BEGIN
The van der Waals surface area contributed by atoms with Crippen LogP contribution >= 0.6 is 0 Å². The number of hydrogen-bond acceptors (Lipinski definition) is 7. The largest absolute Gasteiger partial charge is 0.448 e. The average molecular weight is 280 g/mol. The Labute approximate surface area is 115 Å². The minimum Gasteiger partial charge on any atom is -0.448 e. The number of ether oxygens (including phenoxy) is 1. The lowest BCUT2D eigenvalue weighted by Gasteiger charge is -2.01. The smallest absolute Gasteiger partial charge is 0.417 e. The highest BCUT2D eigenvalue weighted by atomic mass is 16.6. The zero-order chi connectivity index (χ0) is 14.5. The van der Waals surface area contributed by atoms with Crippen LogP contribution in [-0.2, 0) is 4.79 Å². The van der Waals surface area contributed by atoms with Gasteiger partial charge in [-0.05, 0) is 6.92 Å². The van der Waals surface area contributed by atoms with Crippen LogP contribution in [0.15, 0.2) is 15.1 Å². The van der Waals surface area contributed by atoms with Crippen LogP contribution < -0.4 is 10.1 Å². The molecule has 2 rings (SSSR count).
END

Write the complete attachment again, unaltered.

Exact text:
The van der Waals surface area contributed by atoms with Crippen LogP contribution >= 0.6 is 0 Å². The number of hydrogen-bond acceptors (Lipinski definition) is 7. The largest absolute Gasteiger partial charge is 0.448 e. The average molecular weight is 280 g/mol. The Labute approximate surface area is 115 Å². The minimum Gasteiger partial charge on any atom is -0.448 e. The number of ether oxygens (including phenoxy) is 1. The lowest BCUT2D eigenvalue weighted by Gasteiger charge is -2.01. The smallest absolute Gasteiger partial charge is 0.417 e. The highest BCUT2D eigenvalue weighted by atomic mass is 16.6. The zero-order chi connectivity index (χ0) is 14.5. The van der Waals surface area contributed by atoms with Crippen LogP contribution in [-0.2, 0) is 4.79 Å². The van der Waals surface area contributed by atoms with Gasteiger partial charge in [-0.05, 0) is 6.92 Å². The van der Waals surface area contributed by atoms with Crippen LogP contribution in [0.15, 0.2) is 15.1 Å². The van der Waals surface area contributed by atoms with Crippen LogP contribution < -0.4 is 10.1 Å². The molecule has 2 rings (SSSR count).